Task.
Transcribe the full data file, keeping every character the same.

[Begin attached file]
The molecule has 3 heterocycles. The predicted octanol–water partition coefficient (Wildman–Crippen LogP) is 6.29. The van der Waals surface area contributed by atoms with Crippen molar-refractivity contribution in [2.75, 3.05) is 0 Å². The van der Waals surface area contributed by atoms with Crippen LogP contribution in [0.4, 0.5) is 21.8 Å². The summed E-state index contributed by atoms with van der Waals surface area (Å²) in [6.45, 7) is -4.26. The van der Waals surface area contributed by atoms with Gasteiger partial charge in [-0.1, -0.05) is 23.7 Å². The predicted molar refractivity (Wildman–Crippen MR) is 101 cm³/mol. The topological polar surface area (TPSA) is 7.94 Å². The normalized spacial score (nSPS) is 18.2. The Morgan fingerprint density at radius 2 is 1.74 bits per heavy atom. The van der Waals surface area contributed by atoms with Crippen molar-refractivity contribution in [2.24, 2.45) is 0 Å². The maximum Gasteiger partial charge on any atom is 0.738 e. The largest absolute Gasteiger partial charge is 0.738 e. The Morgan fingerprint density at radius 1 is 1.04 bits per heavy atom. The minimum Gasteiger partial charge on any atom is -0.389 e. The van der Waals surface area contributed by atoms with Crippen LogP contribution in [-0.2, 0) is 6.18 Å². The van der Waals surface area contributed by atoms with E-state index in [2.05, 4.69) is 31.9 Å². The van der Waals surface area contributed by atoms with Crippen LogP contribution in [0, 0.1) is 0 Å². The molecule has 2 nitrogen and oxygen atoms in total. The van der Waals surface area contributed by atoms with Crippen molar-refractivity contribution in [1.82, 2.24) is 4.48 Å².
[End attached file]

The molecule has 3 heterocycles. The predicted octanol–water partition coefficient (Wildman–Crippen LogP) is 6.29. The van der Waals surface area contributed by atoms with Crippen molar-refractivity contribution in [2.75, 3.05) is 0 Å². The van der Waals surface area contributed by atoms with Crippen LogP contribution in [0.4, 0.5) is 21.8 Å². The summed E-state index contributed by atoms with van der Waals surface area (Å²) in [6.45, 7) is -4.26. The van der Waals surface area contributed by atoms with Gasteiger partial charge in [-0.1, -0.05) is 23.7 Å². The predicted molar refractivity (Wildman–Crippen MR) is 101 cm³/mol. The topological polar surface area (TPSA) is 7.94 Å². The normalized spacial score (nSPS) is 18.2. The Morgan fingerprint density at radius 2 is 1.74 bits per heavy atom. The van der Waals surface area contributed by atoms with Crippen molar-refractivity contribution in [2.24, 2.45) is 0 Å². The maximum Gasteiger partial charge on any atom is 0.738 e. The largest absolute Gasteiger partial charge is 0.738 e. The Morgan fingerprint density at radius 1 is 1.04 bits per heavy atom. The minimum Gasteiger partial charge on any atom is -0.389 e. The van der Waals surface area contributed by atoms with Crippen LogP contribution in [-0.2, 0) is 6.18 Å². The van der Waals surface area contributed by atoms with E-state index in [2.05, 4.69) is 31.9 Å². The van der Waals surface area contributed by atoms with Crippen LogP contribution in [0, 0.1) is 0 Å². The molecule has 2 nitrogen and oxygen atoms in total. The van der Waals surface area contributed by atoms with Crippen molar-refractivity contribution in [1.82, 2.24) is 4.48 Å².